During the first Democratic presidential debate, CNN’s Jake Tapper asked the candidates about a “No First Use” policy on nuclear weapons; Tapper described this policy as “tying the president’s hands.”

In this way, Tapper framed the debate with a pro-war stance. If our country had a No First Use policy, it could help make the world a safer place, as it would declare to other countries the U.S. would not initiate a nuclear war with any of its estimated 6,000 warheads.

According to a report of the Union of Concerned Scientists, most Americans say the U.S. should not start a nuclear war. The very idea of initiating a nuclear war is incomprehensible. Just think about the dire suffering caused by the U.S. bombs dropped on Hiroshima and Nagasaki 74 years ago this week.

As it is now, the president can start a nuclear war and if that happened, it likely would escalate into a large-scale nuclear holocaust causing unimaginable loss of life and suffering, and could even precipitate nuclear famine due to the disruption of the earth’s atmosphere affecting crop production. For information on that aspect, google: Nuclear Famine and Ira Helfand, M.D.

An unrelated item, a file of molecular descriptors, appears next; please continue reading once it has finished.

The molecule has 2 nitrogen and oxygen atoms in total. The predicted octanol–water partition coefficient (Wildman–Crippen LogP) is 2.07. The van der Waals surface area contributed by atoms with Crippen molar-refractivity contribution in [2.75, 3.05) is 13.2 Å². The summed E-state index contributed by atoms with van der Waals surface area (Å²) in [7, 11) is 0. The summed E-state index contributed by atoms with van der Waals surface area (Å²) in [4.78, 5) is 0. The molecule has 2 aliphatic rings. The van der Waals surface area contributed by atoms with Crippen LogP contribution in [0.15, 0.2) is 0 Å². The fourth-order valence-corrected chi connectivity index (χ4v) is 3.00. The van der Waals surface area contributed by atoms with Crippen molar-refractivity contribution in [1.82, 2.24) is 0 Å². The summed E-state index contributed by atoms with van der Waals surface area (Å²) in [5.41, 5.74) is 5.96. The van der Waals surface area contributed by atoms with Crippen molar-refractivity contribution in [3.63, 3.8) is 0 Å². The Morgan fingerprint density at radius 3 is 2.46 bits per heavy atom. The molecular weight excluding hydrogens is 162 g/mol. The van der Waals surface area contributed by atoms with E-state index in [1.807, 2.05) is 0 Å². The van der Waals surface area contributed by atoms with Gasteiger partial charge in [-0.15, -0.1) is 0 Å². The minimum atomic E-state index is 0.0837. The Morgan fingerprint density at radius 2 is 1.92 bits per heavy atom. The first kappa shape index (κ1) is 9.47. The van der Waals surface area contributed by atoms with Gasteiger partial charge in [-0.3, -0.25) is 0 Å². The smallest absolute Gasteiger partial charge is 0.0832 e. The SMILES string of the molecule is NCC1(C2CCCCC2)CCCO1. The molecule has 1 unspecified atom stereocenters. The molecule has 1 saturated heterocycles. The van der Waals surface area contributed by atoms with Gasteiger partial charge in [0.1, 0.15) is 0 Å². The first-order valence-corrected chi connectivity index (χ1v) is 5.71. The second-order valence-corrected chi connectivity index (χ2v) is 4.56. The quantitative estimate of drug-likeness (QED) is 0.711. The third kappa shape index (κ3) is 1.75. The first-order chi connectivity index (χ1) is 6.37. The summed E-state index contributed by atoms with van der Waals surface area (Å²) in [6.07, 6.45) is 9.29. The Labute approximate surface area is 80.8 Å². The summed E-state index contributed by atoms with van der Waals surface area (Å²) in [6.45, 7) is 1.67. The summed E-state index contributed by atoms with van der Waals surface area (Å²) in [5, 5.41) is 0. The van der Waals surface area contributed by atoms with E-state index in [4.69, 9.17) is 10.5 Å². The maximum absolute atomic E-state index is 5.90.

We definitely should not be abandoning important international nuclear treaties but, instead, should at the very least be adopting a “No First Use” nuclear weapons policy that could ease tensions in the world and conceivably set the stage for real diplomacy. This might help our leaders to begin to step away from the idea of obliterating other people and the planet.

Perhaps we could eventually get to the point of establishing genuine common security — and of not having nuclear weapons at all.

Nancy Rice

Randolph Center

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